Volume 2: No. 2, April 2005
ORIGINAL RESEARCH: FEATURED
ABSTRACT FROM THE 19TH NATIONAL CONFERENCE ON CHRONIC DISEASE
PREVENTION AND CONTROL
Awareness of Cardiovascular Disease Risk in American
Carrie Oser, Lynda Blades, Carol Strasheim, Steven Helgerson, Dorothy Gohdes, Todd
Suggested citation for this article: Oser C, Blades L,
Strasheim C, Helgerson S, Gohdes D, Harwell T. Awareness of
cardiovascular disease risk in American Indians [abstract].
Prev Chronic Dis [serial online] 2005 Apr [date
cited]. Available from: URL: http://www.cdc.gov/pcd/issues/2005/
Track: Methods and Surveillance
Although cardiovascular disease (CVD) has become the leading
cause of death in American Indians, little is known about how
Indian communities perceive their risk.
In 2003, a telephone survey was conducted among adult American
Indians living on or near Montana’s seven Indian
reservations. Respondents were asked about awareness of heart
disease risk; history of cardiovascular disease (CVD) such as
heart attack, angina, or stroke; and risk factors for
The prevalence of CVD and risk factors among men and women
aged 45 years and older (N = 516) was high: CVD (26% in men and
15% in women), diabetes (24% in men and
26% in women), high blood pressure (48% in men and 46% in women),
high cholesterol (34% in men and 40% in women), smoking (28% in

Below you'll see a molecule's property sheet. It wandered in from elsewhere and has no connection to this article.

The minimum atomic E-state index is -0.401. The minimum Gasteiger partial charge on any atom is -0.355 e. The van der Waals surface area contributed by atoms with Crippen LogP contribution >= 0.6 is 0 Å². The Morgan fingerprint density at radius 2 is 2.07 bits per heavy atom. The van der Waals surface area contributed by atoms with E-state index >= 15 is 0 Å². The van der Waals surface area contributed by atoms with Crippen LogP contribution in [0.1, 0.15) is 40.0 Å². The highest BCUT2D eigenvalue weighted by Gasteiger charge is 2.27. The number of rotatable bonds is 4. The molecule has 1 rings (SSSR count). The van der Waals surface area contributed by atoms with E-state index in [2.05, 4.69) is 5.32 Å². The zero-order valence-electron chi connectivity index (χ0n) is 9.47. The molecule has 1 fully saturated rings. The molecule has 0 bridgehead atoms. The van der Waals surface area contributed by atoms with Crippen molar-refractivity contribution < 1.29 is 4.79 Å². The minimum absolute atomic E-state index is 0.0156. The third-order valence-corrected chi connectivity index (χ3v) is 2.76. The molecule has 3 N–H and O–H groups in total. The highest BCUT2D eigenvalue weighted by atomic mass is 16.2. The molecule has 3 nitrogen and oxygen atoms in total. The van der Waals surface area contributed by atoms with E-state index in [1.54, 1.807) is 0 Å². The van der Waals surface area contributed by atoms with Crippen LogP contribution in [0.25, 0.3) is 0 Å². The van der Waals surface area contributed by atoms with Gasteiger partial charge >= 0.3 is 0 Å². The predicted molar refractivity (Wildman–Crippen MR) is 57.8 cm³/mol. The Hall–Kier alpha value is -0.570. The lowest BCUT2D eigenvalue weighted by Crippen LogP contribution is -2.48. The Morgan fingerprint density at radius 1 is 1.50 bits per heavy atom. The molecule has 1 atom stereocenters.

men and 33% in women), and obesity (37% in men and 46% in women).
Men with a history of certain medical conditions were more likely
to be aware of their risk for heart disease than men without
these conditions: CVD (87% with vs 46% without), high blood pressure (70% with vs
44% without), high cholesterol (71% with vs 53% without), and obesity (67% with
vs 52% without).
The same was true of women: CVD (98% with vs 58%
without), diabetes (74% with vs 60% without), high blood pressure (73% with vs 56%
high cholesterol (72% with vs 60% without), and obesity (74% with vs 55% without). Neither
men nor women associated smoking with their own risk for heart
The prevalence of CVD risk factors was alarmingly high in this
population. Awareness of risk for heart disease was associated
with most modifiable CVD risk factors, except smoking.
Corresponding Author: Carrie S Oser, MPH,
Cardiovascular Disease/Diabetes Epidemiologist, Montana
Department of Public Health and Human Services, 1400 Broadway,
Cogswell Building, PO Box 202951, Helena, MT 59620-2951.
Telephone: 406-444-4002. E-mail: email@example.com.
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